Uddin and Begum Urdu-Hindustani Romanization is another system for Hindustani. It was proposed by Syed Fasih Uddin (late) and Quader Unissa Begum (late). As such is adopted by The First International Urdu Conference (Chicago) 1992, as "The Modern International Standard Letters of Alphabet for URDU-(HINDUSTANI) - The INDIAN Language script for the purposes of hand written communication, dictionary references, published material and Computerized Linguistic Communications (CLC)".

There are significant advantages to this transcription system:

  • It provides a standard that is based on the original works undertaken at the Fort William College, Calcutta, India (established 1800), under John Borthwick Gilchrist (1789–1841), which has become the de facto standard for Hindustani during the late 1800.
  • There is a one-to-one representation for each of the original Urdu-Hindustani characters.
  • Vowel sounds are written rather than being assumed as they are in the Urdu alphabet.
  • Unlike Gilchrist’s alphabet, which used many special non-ASCII characters, the proposed alphabet only utilizes ASCII.
  • Because it is ASCII based, more resources and tools are available.
  • Liberate Urdu–Hindustani language to be written and communicated utilizing all of the available standards and free us from Unicode conversion drudgery.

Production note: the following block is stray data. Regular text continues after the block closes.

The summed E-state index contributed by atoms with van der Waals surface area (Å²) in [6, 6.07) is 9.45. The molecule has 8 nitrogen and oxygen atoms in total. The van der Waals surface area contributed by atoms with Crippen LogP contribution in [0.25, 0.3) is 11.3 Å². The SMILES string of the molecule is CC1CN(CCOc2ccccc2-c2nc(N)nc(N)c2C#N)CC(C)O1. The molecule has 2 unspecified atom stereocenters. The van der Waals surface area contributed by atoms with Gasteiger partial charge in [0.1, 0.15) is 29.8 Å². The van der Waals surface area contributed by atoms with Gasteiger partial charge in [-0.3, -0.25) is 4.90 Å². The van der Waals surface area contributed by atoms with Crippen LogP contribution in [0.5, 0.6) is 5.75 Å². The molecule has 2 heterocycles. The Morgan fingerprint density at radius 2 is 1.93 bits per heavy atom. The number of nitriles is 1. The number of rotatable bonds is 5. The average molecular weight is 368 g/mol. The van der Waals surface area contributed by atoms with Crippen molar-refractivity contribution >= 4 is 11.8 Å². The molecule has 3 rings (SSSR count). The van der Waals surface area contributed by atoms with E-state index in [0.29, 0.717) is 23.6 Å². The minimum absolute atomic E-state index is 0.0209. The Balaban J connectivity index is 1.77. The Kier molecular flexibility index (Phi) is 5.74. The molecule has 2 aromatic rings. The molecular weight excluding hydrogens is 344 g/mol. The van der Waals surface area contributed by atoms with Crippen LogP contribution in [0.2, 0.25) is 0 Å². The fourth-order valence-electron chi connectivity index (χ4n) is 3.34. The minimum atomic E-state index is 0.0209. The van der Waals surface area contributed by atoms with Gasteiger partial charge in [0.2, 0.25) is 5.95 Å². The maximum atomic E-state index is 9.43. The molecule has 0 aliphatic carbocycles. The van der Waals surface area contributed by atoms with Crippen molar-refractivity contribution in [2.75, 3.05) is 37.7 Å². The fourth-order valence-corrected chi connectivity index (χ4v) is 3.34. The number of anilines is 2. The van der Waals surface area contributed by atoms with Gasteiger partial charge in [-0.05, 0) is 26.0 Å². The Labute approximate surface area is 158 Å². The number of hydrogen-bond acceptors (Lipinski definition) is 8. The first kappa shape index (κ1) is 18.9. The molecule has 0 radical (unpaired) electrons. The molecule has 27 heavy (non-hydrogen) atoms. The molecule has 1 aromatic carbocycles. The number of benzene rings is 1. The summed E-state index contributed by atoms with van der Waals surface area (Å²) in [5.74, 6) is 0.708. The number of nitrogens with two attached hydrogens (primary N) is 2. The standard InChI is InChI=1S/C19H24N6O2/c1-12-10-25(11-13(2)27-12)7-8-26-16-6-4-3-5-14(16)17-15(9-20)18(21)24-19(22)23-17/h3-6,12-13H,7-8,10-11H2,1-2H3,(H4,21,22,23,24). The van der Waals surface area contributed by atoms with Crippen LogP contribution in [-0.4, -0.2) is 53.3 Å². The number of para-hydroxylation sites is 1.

• Urdu–Hindustani with this character set fully utilizes paper and electronic print media.

Differences with Persian alphabet

Main article: Persian and Urdu

The Persian alphabet has been extended for Urdu with additional letters ٹ ,ڈ ,ڑ (, , ). In order to make the language suitable for the people of South Asia (mainly Pakistan & North India), two letters ه (h) and ی (y) were split into two letters each, to add dimensions in use. ه (h) is used independently, as any other letter, in words such as ہم (ham—we) and باہم (bāham—mutual). As an extended use, a variant of ه (h), ھ () is used to denote uniquely defined phonetics of South Asian origin: here it is referred to as dō-čašmī hē (two-eyed h). Examples of such words are دهڑکن (dḣaṙkan—heartbeat) and بھارت (Bḣārat—India). Similarly, ی is used in two vowel forms: Čōṫī yē (ی—small y) and Baṙī yē (ے—big y). "Small y" denotes the vowel sound similar to "ea" in the English word "heat", as in the word ساتھی (sātḣī—companion) and is also used for the Urdu semi-vowel "y", as in word یار (yār—friend). "Big y" gives the sound similar to "a" in the word "late" (full vowel sound — not like a diphthong), as in the word کے (—of). However, in the written form, both "big y" and "small y" are the same when the vowel falls in the middle of a word and the letters need to be joined according to the rules of Urdu grammar. "Big y" is also used for the sound "a" as in the English word "apple", as in the word مے (mẹ̱—wine). Similarly the letter و is used to denote the vowel sound "oo" as in the word "food", as in لوٹ (lūṫ—loot); "o" similar to the sound in the word "vote", as in دو (—two), and is also used as a consonant "w" similar to that in the word "war", as in وظیفہ (waẓīfah—stipend). It is also used to represent the "au" sound as in the word "caught", as in کون (kọ̱—who). و is silent in many words of Persian origin such as خواب (dream) and خواہش (desire). It has a diminutive sound similar to "ou" in "would" and "could", as in the words خود (self) and خوش (happy). The vowel/accent marks (اعراب) mainly support the core Arabic vowels. Non-Arabic vowels such as -o- in mor مور- (peacock) and the -e- as in Estonia (ایسٹونیا) are referred as مجہول (alien/ignorant phonetics) and hence are not supported by the vowel/accent marks (اعراب). A description of these vowel marks and the word formation in Urdu can be found at the ukindia.com website.[58]

Encoding Urdu in Unicode